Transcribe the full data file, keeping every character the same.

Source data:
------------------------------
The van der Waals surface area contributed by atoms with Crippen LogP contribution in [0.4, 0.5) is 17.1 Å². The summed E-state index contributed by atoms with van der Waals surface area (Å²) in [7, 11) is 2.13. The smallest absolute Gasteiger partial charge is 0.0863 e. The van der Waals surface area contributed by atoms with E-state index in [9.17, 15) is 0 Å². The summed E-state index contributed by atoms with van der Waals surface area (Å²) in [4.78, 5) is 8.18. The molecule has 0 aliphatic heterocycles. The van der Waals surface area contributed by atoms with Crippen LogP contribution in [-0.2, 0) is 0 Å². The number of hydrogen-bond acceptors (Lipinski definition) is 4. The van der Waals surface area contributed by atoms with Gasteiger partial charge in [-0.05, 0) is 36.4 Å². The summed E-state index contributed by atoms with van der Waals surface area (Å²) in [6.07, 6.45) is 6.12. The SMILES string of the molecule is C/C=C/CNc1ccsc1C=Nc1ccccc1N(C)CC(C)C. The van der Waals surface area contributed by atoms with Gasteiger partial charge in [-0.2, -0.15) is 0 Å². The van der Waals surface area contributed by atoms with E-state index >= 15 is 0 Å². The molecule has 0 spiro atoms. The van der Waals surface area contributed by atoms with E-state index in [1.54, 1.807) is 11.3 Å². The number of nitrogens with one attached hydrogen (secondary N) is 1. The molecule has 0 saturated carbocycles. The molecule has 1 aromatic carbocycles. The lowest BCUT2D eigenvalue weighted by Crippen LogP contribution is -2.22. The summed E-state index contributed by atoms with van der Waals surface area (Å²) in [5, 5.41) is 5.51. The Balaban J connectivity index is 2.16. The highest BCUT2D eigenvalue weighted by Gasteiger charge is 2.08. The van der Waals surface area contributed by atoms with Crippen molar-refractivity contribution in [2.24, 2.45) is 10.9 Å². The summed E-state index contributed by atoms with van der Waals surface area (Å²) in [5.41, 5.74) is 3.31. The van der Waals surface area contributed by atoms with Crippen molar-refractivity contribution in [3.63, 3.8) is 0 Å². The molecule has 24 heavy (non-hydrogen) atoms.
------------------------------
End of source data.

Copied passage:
The van der Waals surface area contributed by atoms with Crippen LogP contribution in [0.4, 0.5) is 17.1 Å². The summed E-state index contributed by atoms with van der Waals surface area (Å²) in [7, 11) is 2.13. The smallest absolute Gasteiger partial charge is 0.0863 e. The van der Waals surface area contributed by atoms with E-state index in [9.17, 15) is 0 Å². The summed E-state index contributed by atoms with van der Waals surface area (Å²) in [4.78, 5) is 8.18. The molecule has 0 aliphatic heterocycles. The van der Waals surface area contributed by atoms with Crippen LogP contribution in [-0.2, 0) is 0 Å². The number of hydrogen-bond acceptors (Lipinski definition) is 4. The van der Waals surface area contributed by atoms with Gasteiger partial charge in [-0.05, 0) is 36.4 Å². The summed E-state index contributed by atoms with van der Waals surface area (Å²) in [6.07, 6.45) is 6.12. The SMILES string of the molecule is C/C=C/CNc1ccsc1C=Nc1ccccc1N(C)CC(C)C. The van der Waals surface area contributed by atoms with Gasteiger partial charge in [-0.2, -0.15) is 0 Å². The van der Waals surface area contributed by atoms with E-state index >= 15 is 0 Å². The molecule has 0 spiro atoms. The van der Waals surface area contributed by atoms with E-state index in [1.54, 1.807) is 11.3 Å². The number of nitrogens with one attached hydrogen (secondary N) is 1. The molecule has 0 saturated carbocycles. The molecule has 1 aromatic carbocycles. The lowest BCUT2D eigenvalue weighted by Crippen LogP contribution is -2.22. The summed E-state index contributed by atoms with van der Waals surface area (Å²) in [5, 5.41) is 5.51. The Balaban J connectivity index is 2.16. The highest BCUT2D eigenvalue weighted by Gasteiger charge is 2.08. The van der Waals surface area contributed by atoms with Crippen molar-refractivity contribution in [2.24, 2.45) is 10.9 Å². The summed E-state index contributed by atoms with van der Waals surface area (Å²) in [5.41, 5.74) is 3.31. The van der Waals surface area contributed by atoms with Crippen molar-refractivity contribution in [3.63, 3.8) is 0 Å². The molecule has 24 heavy (non-hydrogen) atoms.